the firing range should be downstairs under a foot or so of waffle-crete, insulated from sound by high-density foam. this would help keep the footprint of the building to a minimum. the gun counter would be as far back as the showroom allowed and the shelves would be about chest high for the average man (i'm 6-1 and chest high for me is eyeball high for others). the classroom then, could be on the main floor with its separate stairway down to the shooting range through a sound barrier as mentioned previously.

    the upper floor would be where the security guys hang out along with other odds and ends. the Sportsman's Warehouse here has canoes, inflatables, trophy animals, some tents and other stuff on the upper concourse and provides ample viewing to the floor below.

    the archery and fishing ares can flank the rifles. a diagonal line could be drawn from the rifle/fishing corner to the end of the archery and the area from that hypotenuse to the rifle/archery corner could be filled with hunting stuff and hanging displays for decoys and such.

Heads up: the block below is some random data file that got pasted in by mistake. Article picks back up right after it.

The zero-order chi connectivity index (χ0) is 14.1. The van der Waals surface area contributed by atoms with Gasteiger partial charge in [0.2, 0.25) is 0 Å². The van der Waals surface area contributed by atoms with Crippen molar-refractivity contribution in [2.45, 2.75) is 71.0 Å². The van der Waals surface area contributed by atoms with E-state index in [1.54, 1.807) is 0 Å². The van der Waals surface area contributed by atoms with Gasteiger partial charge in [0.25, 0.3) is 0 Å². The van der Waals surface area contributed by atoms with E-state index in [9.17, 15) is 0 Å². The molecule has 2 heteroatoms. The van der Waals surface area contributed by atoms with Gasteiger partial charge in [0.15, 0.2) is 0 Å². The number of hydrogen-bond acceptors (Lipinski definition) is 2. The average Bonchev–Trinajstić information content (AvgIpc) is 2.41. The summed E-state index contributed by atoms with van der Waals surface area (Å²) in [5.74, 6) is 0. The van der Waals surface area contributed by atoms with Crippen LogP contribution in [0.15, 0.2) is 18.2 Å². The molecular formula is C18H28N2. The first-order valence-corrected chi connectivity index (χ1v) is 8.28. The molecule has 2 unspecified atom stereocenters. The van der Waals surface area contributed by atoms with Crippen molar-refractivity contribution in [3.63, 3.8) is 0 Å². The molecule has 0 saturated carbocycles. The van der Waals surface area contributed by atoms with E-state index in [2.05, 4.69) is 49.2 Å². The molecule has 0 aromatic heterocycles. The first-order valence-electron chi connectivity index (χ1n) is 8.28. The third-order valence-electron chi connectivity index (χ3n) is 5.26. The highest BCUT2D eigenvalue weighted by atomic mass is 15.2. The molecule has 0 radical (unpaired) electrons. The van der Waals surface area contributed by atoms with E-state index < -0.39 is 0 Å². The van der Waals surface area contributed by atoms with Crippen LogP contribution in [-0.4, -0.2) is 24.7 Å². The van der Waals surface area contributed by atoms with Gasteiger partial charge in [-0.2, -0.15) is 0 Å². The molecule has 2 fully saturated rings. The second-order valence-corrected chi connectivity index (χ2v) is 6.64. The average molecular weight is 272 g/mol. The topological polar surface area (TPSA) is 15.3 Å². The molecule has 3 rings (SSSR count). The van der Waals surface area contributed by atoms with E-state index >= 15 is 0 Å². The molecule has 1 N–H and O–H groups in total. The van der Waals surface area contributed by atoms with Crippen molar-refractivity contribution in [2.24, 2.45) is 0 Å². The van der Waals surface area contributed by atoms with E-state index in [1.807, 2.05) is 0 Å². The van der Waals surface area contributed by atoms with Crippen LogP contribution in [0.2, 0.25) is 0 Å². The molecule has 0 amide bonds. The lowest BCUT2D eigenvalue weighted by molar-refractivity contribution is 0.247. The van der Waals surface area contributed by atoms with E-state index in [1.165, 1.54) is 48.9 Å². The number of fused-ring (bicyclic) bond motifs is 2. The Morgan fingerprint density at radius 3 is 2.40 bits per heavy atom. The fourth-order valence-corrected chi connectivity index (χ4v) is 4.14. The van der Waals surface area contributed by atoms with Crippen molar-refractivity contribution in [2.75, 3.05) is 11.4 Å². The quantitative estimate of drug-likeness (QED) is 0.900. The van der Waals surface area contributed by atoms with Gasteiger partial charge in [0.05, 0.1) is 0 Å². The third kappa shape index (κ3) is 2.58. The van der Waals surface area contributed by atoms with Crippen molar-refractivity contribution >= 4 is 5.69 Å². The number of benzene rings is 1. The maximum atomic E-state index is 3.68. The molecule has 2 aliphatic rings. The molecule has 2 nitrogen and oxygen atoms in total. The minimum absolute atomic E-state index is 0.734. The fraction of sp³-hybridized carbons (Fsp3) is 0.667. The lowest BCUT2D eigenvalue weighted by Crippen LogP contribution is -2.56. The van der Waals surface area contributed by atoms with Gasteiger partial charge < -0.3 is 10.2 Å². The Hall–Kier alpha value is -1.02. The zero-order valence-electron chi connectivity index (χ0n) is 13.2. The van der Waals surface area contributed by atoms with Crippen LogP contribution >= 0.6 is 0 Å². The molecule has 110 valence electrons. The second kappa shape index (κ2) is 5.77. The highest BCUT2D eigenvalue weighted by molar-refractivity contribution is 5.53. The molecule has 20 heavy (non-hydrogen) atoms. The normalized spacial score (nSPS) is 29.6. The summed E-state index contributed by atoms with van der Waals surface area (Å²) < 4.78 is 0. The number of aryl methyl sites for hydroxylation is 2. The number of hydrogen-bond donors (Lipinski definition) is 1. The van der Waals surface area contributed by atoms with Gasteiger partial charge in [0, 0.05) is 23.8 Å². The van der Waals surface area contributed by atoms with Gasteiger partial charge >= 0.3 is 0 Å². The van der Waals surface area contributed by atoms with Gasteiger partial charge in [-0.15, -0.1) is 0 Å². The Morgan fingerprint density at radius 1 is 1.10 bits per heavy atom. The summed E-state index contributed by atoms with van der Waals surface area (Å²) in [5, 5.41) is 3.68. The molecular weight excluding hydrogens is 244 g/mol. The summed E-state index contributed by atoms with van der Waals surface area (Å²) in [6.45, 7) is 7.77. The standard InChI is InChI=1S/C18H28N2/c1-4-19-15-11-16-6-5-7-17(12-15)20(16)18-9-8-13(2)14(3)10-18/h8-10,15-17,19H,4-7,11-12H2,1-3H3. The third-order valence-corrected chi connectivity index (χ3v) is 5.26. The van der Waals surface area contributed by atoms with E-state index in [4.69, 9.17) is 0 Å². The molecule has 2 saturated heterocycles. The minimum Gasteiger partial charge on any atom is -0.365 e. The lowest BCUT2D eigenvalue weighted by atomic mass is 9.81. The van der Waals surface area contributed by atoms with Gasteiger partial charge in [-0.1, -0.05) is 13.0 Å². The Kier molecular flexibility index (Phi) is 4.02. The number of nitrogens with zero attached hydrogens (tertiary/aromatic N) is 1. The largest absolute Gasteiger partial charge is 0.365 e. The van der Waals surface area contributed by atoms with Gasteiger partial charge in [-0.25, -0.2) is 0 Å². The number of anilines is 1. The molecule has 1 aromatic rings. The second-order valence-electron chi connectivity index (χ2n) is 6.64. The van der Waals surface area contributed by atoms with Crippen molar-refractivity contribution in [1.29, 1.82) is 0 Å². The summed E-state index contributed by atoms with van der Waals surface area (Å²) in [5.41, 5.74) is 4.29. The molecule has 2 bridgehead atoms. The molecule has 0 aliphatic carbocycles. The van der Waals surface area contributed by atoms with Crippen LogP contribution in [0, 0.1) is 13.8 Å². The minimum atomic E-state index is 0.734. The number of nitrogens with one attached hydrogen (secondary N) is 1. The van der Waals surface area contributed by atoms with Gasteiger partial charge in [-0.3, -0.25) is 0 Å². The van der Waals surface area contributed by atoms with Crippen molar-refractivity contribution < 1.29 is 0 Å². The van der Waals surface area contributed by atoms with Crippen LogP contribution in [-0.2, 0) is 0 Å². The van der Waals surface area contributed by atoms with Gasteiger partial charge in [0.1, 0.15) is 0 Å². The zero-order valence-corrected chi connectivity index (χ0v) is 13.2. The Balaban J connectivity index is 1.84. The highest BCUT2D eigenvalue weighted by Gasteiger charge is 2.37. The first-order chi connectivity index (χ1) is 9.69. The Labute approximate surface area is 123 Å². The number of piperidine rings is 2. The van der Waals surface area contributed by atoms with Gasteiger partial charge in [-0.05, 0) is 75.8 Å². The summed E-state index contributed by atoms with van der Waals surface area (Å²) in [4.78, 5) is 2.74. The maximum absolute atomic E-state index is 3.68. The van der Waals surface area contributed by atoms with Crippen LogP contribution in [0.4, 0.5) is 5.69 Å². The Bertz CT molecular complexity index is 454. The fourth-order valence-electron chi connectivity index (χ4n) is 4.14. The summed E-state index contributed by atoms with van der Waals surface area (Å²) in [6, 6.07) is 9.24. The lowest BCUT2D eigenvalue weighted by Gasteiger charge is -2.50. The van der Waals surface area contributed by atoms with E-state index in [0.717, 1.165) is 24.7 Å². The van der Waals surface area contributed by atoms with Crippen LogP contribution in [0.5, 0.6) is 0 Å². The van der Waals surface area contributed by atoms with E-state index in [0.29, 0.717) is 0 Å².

Ultimately, If my Sportsman's Warehouse had a basement shooting range, it would be the perfect place for me. If it had been built that way my wife could file for "widowed" status.
     
  12. 1040

    1040 Member

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    Road trip!

    Shoot Straight has a very nice gun shop and range in Tampa, FL. Approximately 10,000 sq ft of retail area, with indoor 100 yd rifle range and a 25 yd pistol range.

    Their website does not show a full shop, but has representative photos of selected areas. http://www.shootstraightonline.com/

    They have several other locations in Central Florida, very near another well known destination :D.
     
    Last edited: Nov 17, 2009
  13. Winter Borne

    Winter Borne Member

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    1040,